NSW drought: Dams drying up due to below average rain

LOW LEVEL: Chifley Dam's level might have increased slightly thanks to recent rains, but it remains way down on its level from one year ago. Photo: PHIL BLATCH
LOW LEVEL: Chifley Dam's level might have increased slightly thanks to recent rains, but it remains way down on its level from one year ago. Photo: PHIL BLATCH

CHIFLEY Dam’s water level may be at an 11-year low, but recent rains have led to a slight boost in capacity.

As of Tuesday, the water level sits at 58.9 per cent, with a Bathurst Regional Council spokeswoman confirming this is a six per cent increase on a few weeks ago.

While the level has increased, it remains significantly down on one year ago when the dam was 89.8 per cent full.

“Council will continue to monitor levels closely and encourages residents to be waterwise throughout the year, irrespective of dam level,” the spokeswoman said.

Chifley was not the only dam to experience a decline in water level during the past 12 months, with WaterNSW confirming to Fairfax Media that every other dam it manages in the Central West had also declined.

​Burrendong Dam may be one of the largest inland dams in the state, and three times the size of Sydney Harbour, but in the past 12 months its capacity has dropped from 81 per cent to 31 per cent.

This drop is the equivalent of 581 gigalitres (581,000 megalitres) less water than a year ago.

Council will continue to monitor levels closely and encourages residents to be waterwise throughout the year, irrespective of dam level.

Bathurst Regional Council spokeswoman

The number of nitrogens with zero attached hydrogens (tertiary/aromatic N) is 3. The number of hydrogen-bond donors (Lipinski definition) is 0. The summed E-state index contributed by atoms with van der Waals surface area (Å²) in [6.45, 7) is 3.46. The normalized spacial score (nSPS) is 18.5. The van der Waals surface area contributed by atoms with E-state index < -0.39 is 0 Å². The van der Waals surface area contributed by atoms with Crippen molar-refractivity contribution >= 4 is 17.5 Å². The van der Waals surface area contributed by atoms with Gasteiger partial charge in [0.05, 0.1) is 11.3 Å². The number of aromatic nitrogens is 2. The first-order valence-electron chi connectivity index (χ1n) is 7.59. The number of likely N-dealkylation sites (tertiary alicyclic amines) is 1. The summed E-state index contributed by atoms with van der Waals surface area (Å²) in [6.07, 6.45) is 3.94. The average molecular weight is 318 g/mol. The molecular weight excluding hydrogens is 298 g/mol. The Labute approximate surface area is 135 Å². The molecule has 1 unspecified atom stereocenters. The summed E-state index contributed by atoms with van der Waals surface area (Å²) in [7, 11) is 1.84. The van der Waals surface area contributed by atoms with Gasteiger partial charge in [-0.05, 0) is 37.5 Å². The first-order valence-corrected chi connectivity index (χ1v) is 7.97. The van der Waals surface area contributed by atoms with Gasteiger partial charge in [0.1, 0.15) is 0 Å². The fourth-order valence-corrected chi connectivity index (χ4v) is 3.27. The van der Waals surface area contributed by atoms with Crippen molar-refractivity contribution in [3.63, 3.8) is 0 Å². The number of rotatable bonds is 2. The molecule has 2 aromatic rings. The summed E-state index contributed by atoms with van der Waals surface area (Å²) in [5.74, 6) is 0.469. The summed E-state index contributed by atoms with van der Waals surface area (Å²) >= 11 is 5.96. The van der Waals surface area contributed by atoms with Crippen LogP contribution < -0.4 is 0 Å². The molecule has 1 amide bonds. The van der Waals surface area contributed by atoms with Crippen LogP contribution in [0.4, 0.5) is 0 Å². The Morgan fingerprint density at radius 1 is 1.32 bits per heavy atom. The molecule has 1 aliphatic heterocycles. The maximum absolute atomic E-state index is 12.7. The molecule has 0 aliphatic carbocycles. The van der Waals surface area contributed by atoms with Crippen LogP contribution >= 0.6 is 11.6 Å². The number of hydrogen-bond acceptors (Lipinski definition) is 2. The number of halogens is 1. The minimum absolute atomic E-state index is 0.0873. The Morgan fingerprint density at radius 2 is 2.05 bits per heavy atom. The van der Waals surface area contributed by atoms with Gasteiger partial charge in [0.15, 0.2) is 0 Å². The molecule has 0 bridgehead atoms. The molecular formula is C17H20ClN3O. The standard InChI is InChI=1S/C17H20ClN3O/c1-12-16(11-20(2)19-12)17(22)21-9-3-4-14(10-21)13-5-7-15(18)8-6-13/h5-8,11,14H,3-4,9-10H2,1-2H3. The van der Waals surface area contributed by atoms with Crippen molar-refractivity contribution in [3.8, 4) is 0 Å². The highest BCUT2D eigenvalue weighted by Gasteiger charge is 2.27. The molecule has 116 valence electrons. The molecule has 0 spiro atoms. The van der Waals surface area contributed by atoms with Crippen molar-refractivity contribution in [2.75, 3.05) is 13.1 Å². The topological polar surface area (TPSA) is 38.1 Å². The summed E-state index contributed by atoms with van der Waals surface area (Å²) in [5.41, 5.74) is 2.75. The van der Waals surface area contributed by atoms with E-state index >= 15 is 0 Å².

Burrendong Dam is the water source for residents and businesses in Dubbo, Wellington and Narromine. Water restrictions are in place for Narromine.

Carcoar Dam, which supplies water to Blayney, has also had a significant drop in its capacity during the past 12 months – from 91 per cent full in September last year to 67 per cent full this month.

This 24 per cent decline means there is now nine gigalitres less available water.

While the water level at Wyangala and Oberon dams have both dropped by 31 per cent compared to a year ago, from 88 per cent to 57, and 85 per cent to 54 respectively.

Water restrictions are in place in Forbes and Parkes which both use water from Wyangala Dam.

Burrinjuck Dam has also dropped – from 59 per cent capacity to 41 per cent during the past year, while Windamere has fallen from 49 per cent to 40.

The water supply in Orange comes from two dams – Suma Park and Spring Creek.

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Currently, the water level in the dams is 47.1 per cent and 81.0 respectively, which is down compared to one year ago when it was 75.9 per cent and 94.2.

Orange City Council corporate and community relations manager Nick Redmond said the stormwater harvesting holding dam was at 97 per cent capacity, with a full capacity of around 220ML.

“It’s currently pumping about 6.5ML a day into Suma Park Dam. Coupled with the Macquarie Pipeline, we’re pumping about 18ML per day into the dam in total,” he said.

“The amount taken out of the dam to service the city’s water supply needs is about 12 ML per day.”

Mr Redmond said council’s modelling showed the city should be able to remain on level two water restrictions for the rest of the year.

“If the water level drops below 50 per cent the policy is Orange would go to level three water restrictions, however it isn’t likely to happen soon,” he said.

Meanwhile, the Lithgow City Council run Farmers Creek Dam is at 100 per cent capacity and a council spokesperson said the dam is supplemented by treated mine water which is pumped in from the Clarence Colliery.